The nationwide celebration of America's artistic heritage was conceived through a collaboration amongst museums, the Outdoor Advertising Association of America (OAAA) and its members, co-operating with artists, estates, foundations, and rights agencies. The 58, which span 230 years of American art, are drawn from the collections of five major museums across the country—the Art Institute of Chicago; the Dallas Museum of Art; the Los Angeles County Museum of Art (LACMA); the National Gallery of Art, Washington, DC; and the Whitney Museum of American Art, New York.

The work, selected through public vote on, reflects the history of America, a nation finding it's way. Grand depictions such as John Singleton Copley's dramatic oil painting of a young-boy who attacked by shark in Havana Harbor (1778) and Gilbert Stuart's portrait of George Washington (1821) contrast the romanticized imagery of rural America that Grant Woods offers in American Gothic, Georgia O'Keeffe in Summer Days (1936) and the growing cities and industrialization depicted in Edward Hopper and Charles Demuth's static city scapes.  Politically influenced pieces tell the story of America's positioning in the world such as Childe Hassam's Allie's Day, May 1917 representing the patriotic whirlwind that overtook Manhatten's Fifth avenue as America entered World War I and also it's national conflicts in Harvest Talk (1953) by Charles Wilbert-White conveying African-American history. Intimate insights, inspired by European counterparts, offering a glimpse into American life and fashion can be found in Mary Cassat and John Singer Sargent's portraits. Great abstract works are on view, such as those by Willem de Koonig and Mark Rothko but it is in the 50's-60's that the US sets its mark on the international art world. setting new precedent for the movement Pop Art represented by Jasper Johns and Andy Warhol. The most recent work on view, Untitled Portrait from 2008 by celebrated photographer Cindy Sherman, holding the auction record for most expensive photograph truly reflects America's current status as art world pioneer in new mediums and movements.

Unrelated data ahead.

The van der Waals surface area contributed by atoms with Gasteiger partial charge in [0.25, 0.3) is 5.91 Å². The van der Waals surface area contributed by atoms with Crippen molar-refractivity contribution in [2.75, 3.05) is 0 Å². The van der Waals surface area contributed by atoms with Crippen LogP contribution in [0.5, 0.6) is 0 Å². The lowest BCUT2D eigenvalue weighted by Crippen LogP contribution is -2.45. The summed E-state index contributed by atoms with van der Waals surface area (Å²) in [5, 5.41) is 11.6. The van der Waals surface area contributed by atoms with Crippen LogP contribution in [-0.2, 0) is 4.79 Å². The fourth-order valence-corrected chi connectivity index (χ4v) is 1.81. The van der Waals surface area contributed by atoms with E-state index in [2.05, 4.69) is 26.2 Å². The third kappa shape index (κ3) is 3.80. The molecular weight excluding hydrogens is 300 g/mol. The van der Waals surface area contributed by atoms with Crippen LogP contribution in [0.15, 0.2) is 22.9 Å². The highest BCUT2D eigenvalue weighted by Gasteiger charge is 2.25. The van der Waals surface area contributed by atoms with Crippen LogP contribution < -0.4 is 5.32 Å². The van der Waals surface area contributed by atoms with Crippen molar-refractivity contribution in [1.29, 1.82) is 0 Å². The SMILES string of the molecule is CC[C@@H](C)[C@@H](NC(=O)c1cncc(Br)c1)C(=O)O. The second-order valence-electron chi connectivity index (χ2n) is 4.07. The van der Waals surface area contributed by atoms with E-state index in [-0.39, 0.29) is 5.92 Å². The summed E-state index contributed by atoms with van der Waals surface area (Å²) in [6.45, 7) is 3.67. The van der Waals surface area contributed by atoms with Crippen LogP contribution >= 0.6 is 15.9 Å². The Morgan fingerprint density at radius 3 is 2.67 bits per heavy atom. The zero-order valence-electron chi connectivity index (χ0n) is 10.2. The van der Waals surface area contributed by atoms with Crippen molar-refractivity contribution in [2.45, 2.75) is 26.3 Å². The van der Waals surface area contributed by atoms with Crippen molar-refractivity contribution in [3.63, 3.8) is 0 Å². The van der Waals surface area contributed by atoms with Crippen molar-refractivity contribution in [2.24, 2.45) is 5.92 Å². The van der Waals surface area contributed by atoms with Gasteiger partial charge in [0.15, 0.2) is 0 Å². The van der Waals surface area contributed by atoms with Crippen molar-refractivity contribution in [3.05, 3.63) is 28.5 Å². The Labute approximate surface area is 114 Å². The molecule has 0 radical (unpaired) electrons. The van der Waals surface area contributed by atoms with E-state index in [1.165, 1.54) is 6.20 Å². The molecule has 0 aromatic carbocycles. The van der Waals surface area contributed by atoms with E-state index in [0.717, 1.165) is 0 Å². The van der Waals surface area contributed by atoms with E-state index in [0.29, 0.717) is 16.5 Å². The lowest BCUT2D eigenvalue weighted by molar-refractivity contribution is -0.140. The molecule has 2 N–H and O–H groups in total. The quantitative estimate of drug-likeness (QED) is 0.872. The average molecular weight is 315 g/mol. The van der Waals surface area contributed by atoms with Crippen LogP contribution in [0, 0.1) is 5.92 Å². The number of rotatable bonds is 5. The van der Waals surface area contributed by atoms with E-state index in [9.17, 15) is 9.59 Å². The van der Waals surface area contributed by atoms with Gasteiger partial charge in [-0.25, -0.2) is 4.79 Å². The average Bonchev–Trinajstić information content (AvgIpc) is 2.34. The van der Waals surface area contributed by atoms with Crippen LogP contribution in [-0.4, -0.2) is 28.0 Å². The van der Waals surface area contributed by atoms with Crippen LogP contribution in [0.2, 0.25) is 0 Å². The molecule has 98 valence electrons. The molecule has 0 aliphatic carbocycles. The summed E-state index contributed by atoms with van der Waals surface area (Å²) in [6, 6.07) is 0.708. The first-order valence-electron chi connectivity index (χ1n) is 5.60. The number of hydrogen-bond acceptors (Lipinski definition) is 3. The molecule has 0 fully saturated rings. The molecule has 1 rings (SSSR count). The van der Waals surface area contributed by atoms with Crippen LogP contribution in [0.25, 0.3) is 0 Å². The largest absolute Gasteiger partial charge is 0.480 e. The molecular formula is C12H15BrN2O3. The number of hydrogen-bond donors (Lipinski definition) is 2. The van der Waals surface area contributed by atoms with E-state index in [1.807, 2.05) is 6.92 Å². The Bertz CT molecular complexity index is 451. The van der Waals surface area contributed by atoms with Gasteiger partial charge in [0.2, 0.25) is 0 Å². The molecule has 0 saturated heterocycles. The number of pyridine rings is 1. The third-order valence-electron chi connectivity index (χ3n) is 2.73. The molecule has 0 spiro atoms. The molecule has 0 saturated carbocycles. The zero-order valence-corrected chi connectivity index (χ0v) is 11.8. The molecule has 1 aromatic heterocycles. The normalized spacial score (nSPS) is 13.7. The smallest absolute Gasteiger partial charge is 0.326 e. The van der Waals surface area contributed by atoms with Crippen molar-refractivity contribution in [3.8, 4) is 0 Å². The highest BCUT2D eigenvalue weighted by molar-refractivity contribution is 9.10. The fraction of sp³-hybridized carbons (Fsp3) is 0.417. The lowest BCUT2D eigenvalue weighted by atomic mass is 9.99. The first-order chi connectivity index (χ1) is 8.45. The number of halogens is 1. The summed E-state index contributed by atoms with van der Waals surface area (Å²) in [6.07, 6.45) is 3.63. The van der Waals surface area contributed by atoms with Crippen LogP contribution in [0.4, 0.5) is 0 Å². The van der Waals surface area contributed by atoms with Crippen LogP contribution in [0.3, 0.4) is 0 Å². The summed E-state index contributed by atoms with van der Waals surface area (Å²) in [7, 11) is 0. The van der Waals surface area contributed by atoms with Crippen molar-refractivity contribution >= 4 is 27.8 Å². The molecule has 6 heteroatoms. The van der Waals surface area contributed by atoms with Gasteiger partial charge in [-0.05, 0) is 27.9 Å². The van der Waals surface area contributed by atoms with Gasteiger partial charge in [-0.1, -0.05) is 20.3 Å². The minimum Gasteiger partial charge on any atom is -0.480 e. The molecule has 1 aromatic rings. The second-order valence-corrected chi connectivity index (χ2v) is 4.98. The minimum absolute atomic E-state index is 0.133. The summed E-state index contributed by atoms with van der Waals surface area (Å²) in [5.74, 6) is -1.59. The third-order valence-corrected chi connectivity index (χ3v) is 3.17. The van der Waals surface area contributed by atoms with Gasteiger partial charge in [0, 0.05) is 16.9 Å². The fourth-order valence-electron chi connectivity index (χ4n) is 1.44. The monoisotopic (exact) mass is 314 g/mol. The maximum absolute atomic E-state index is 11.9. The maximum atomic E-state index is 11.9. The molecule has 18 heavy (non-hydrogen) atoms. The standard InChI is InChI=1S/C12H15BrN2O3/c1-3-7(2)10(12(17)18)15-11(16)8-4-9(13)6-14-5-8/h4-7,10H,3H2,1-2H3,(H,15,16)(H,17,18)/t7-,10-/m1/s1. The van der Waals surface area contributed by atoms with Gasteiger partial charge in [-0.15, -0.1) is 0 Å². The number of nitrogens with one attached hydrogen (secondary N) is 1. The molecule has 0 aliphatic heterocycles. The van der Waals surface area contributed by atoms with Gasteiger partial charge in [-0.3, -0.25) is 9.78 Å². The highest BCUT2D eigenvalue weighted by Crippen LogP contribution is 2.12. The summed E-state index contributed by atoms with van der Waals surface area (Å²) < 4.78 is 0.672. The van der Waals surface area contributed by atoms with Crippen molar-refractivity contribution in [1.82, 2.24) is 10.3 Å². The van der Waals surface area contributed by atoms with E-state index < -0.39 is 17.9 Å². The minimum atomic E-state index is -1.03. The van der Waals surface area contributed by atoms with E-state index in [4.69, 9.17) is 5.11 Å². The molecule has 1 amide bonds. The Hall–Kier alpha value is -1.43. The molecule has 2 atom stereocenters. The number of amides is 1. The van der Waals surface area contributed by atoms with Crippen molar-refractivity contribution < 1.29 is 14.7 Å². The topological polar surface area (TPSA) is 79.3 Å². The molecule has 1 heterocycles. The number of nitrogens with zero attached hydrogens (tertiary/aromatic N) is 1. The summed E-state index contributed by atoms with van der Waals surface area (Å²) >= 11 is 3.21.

Richard Reed, co-founder of innocent drinks, first launched the Art Everywhere concept in the UK and Nancy Fletcher, President and CEO of the OAA was happy to follow suit in the US. As the billboards went live on Times Square Fletcher stated, "Art Everywhere US is the latest and most spectacular chapter in our industry's long history of contributing its resources to the public service. We are deeply grateful to the five museums for enabling us to bring this astonishing survey of America's artistic heritage directly to the people."